First, mutual fund web sites generally are treated as a form of advertising and, as such, must be filed with the NASD under the NASD Conduct Rules. For the last several years, mutual funds whose web sites include hyperlinks to third-party information have relied upon guidance issued by the NASD regarding their responsibility for that information.5 While this guidance relates specifically to the responsibility of NASD members for third-party material under NASD rules, it establishes conditions that address relevant investor protection concerns. Nevertheless, without even so much as a footnote acknowledging the NASD’s existing guidance, or any opportunity to comment ahead of time on a proposed different approach, the Release institutes new and conflicting standards for analyzing responsibility for hyperlinked information.
Second, the Commission’s framework for analyzing issuer responsibility for third-party information simply does not work for mutual funds. In particular, in discussing issuer responsibility for hyperlinked information, the Release distinguishes between hyperlinks embedded in "documents" required to be filed or delivered under the federal securities laws, and other hyperlinks. In the case of "documents" falling into the first category, the Release indicates that an issuer would always be responsible for third-party information to which it establishes a hyperlink.6 For other hyperlinks, the Release discusses certain factors that may be relevant to an analysis of whether the issuer has "adopted" the hyperlinked information for anti-fraud purposes.
This framework ignores the fact that mutual fund advertisements and sales literature are "document[s] required to be filed . . . under the federal securities laws."7 In fact, because mutual fund web sites themselves generally are considered a form of advertising, read literally, the Release effectively indicates that a mutual fund is always responsible for third-party information to which it establishes a hyperlink from its web site. Presumably, this result is not what the Commission intended.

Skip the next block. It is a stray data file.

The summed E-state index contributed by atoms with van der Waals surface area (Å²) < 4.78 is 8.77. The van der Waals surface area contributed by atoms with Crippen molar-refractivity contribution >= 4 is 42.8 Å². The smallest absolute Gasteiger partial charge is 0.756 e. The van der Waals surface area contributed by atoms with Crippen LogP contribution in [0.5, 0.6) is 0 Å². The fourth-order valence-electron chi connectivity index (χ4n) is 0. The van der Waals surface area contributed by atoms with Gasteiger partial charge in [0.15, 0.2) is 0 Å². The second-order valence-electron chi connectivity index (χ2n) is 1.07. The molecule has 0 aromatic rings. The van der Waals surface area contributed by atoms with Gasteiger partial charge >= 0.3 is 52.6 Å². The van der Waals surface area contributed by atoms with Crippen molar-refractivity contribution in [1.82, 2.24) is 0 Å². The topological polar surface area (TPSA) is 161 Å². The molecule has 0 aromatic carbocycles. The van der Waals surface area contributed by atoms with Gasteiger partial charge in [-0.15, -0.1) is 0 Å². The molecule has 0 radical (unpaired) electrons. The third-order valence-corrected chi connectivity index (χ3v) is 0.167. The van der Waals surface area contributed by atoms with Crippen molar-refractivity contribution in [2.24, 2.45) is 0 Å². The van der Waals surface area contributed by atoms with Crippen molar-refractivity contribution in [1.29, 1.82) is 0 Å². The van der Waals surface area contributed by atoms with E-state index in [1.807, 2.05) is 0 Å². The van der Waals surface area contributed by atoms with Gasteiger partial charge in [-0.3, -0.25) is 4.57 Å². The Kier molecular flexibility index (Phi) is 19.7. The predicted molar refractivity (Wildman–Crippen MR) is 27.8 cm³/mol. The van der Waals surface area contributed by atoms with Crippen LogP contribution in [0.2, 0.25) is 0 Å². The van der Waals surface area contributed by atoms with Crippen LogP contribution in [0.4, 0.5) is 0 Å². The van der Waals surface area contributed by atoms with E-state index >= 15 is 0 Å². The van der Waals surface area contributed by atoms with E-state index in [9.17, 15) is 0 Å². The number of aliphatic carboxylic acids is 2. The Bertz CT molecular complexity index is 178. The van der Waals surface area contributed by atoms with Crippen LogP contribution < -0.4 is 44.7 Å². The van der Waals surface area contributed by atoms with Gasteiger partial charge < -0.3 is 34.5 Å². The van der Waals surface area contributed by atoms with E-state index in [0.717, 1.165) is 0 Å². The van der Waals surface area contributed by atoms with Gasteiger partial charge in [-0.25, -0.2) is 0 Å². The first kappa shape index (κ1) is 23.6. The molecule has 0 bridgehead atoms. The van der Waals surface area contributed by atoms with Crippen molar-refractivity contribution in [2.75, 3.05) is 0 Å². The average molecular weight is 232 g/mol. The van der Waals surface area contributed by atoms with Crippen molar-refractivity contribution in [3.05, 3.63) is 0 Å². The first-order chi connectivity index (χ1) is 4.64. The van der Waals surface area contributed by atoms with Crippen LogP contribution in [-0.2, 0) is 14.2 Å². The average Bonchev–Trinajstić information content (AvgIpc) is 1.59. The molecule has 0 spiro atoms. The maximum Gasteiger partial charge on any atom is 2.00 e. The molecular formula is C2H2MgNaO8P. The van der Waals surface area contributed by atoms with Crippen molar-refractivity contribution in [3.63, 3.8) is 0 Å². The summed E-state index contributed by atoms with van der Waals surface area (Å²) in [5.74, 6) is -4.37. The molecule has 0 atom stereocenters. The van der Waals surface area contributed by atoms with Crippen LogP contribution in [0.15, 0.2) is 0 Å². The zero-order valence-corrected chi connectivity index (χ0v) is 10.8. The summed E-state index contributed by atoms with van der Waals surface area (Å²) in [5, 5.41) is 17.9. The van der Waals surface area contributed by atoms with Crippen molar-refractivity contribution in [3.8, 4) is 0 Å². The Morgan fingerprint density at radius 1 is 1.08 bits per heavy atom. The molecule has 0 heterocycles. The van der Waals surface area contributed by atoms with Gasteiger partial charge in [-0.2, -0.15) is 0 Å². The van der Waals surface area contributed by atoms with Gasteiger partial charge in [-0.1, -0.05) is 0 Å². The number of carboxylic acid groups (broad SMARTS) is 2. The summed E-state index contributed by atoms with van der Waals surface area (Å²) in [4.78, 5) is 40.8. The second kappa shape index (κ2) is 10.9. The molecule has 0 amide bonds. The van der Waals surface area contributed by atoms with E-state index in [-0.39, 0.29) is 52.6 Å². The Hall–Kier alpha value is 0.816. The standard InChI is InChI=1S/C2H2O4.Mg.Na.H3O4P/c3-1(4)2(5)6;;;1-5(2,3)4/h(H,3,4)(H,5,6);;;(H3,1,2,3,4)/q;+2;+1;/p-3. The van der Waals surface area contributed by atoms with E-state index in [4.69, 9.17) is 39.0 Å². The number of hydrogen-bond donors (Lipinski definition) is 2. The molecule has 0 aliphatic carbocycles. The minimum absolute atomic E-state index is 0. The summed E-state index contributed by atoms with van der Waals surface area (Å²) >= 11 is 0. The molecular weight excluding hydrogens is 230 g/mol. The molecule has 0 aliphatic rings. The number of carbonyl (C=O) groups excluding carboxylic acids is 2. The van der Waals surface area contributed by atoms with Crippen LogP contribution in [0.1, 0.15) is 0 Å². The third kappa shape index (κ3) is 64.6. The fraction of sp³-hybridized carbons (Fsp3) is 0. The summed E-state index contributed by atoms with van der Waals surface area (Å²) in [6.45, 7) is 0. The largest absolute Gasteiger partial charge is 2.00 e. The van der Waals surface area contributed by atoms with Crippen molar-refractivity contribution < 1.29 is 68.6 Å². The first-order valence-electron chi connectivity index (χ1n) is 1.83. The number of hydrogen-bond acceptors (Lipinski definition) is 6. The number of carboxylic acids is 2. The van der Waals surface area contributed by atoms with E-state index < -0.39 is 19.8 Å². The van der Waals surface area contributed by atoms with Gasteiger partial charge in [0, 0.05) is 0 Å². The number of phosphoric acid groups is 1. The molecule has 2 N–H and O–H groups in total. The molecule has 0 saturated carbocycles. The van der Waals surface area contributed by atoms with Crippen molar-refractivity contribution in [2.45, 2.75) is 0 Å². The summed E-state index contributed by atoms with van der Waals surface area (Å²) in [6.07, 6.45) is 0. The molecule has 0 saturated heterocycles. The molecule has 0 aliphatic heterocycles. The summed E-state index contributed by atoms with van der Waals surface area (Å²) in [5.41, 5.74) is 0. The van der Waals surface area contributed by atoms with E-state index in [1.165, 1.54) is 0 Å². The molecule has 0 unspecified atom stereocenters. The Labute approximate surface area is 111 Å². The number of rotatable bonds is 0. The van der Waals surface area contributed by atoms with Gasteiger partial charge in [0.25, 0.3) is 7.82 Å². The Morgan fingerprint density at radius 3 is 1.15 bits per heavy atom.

Third, the Release separately discusses considerations that apply to web site communications (including hyperlinks to third-party information) when an issuer is "in registration." By treating this as a discrete issue, the Release again makes apparent its focus on typical corporate issuers, while further complicating the application of its guidance to mutual funds, which are continuously "in registration."8 The Commission should clarify that any special restrictions on issuers "in registration" would cease to apply to a mutual fund once it has an effective registration statement.
In short, the discussion of hyperlinks in the Release evidences little understanding of how mutual funds use web sites or even of how they are regulated – a bizarre occurrence given the Commission’s oversight and regulatory responsibilities for this seven trillion dollar industry.
Our specific comments on the Commission’s approach to analyzing issuer responsibility for hyperlinked third-party information are set forth below.